(/sites/default/files/uploads/2014/02/switz.jpg)Switzerland is a small, prosperous country which during World War II managed not to become part of the Nazi empire and during the postwar era has succeeded in staying out of the EU. Nonetheless, like other European countries whose citizens have voted to stay out of the EU, Switzerland – in exchange for participation in free trade with EU members – has signed treaties that subject its citizens to EU regulations. Among those treaties is a seven-year-old agreement that grants most EU citizens the right to live and work in Switzerland.
In a referendum on February 14, however, the Swiss electorate voted by a slim majority for a proposal by the Swiss People’s Party (SVP) that will invalidate that treaty. The Washington Post’s Anthony Faiola, in his report on the vote, provided a fine example of the way in which the left-wing media routinely reduce real-life concerns to obnoxious caricatures, all the while acting as if the people they’re condescendingly mocking are the ones purveying the caricatures: the Swiss vote, he wrote, was the result of the mischievous efforts of “right-wing populists” who worry that their “idyllic Swiss lifestyle” is “being trampled by hordes of foreign newcomers.” Faiola went on to compare Swiss voters to “the paramilitaries of the Golden Dawn” in Greece and the “anti-immigrant, anti-Roma and anti-Semitic” members of the radical-right Jobbik Party in Hungary. The New York Times took a similar approach: “Far-right parties with anti-immigrant platforms in France, the Netherlands and Norway have gained strength in recent years,” wrote Melissa Eddy and Stephen Castle (the Norway reference obviously being to the center-right Progress Party, which is closer to the American political center than any other party in Norway).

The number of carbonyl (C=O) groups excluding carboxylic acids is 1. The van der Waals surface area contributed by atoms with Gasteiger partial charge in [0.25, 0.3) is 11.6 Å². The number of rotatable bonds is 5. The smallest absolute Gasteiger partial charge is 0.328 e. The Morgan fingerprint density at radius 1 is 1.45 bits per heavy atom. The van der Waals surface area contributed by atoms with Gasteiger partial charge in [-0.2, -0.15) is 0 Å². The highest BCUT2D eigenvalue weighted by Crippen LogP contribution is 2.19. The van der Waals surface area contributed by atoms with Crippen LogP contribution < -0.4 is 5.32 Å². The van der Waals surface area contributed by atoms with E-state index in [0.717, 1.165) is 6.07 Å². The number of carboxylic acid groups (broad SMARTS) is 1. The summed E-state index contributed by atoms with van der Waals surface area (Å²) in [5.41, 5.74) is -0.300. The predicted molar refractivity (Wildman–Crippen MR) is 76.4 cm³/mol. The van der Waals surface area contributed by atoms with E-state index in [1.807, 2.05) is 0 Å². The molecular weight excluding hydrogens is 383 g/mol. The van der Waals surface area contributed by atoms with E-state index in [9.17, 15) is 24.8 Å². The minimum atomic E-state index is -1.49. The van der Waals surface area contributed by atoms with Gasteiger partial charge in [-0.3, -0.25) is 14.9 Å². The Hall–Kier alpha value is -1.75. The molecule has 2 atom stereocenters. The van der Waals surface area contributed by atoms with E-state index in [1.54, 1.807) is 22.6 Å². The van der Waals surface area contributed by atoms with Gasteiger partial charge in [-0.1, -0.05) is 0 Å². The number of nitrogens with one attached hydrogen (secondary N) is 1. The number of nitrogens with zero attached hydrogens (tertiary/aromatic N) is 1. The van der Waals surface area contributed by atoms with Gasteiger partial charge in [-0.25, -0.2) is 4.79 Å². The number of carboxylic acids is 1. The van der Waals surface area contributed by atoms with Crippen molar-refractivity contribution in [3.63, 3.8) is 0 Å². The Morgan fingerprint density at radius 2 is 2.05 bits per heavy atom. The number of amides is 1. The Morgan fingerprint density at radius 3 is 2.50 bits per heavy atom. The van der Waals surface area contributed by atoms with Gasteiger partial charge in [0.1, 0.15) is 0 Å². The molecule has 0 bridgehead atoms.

Never mind the reality: Switzerland – where about a quarter of the legal residents were born abroad and 37 percent of residents are foreign-born or have two foreign-born parents – is one of the two countries in the world with the highest percentage of immigrants. (The other is Austria.) The SVP – the same party that sponsored the 2009 law banning minarets – said during the run-up to the plebiscite that the 80,000 EU citizens who are now moving to Switzerland every year (a number equal to 1% of the country’s population) amounts to approximately “ten times the initial predictions back in 2007,” reported the Telegraph.
It doesn’t take much imagination to recognize what a massive burden this flood of immigrants represents – and what a social and culural transformation it entails. As the Telegraph itself seems to acknowledge, the schools, hospitals, public-transport system, and housing market in Switzerland have been “struggling to cope” with the influx. This sort of rapid, dramatic metamorphosis is enough to pose a risk to any country’s social, cultural, and economic stability. Add to this the fact that citizens of Romania and Bulgaria (including innumerable gypsies who, frankly, aren’t looking for honest work but for pockets to pick, houses to plunder, and public property to trash) are now free to settle anywhere they want in the EU – or in countries, like Switzerland and Norway, which have open-border arrangements with the EU. Under such circumstances, the action by Swiss voters isn’t just eminently understandable; it is, quite simply, the responsible thing to do.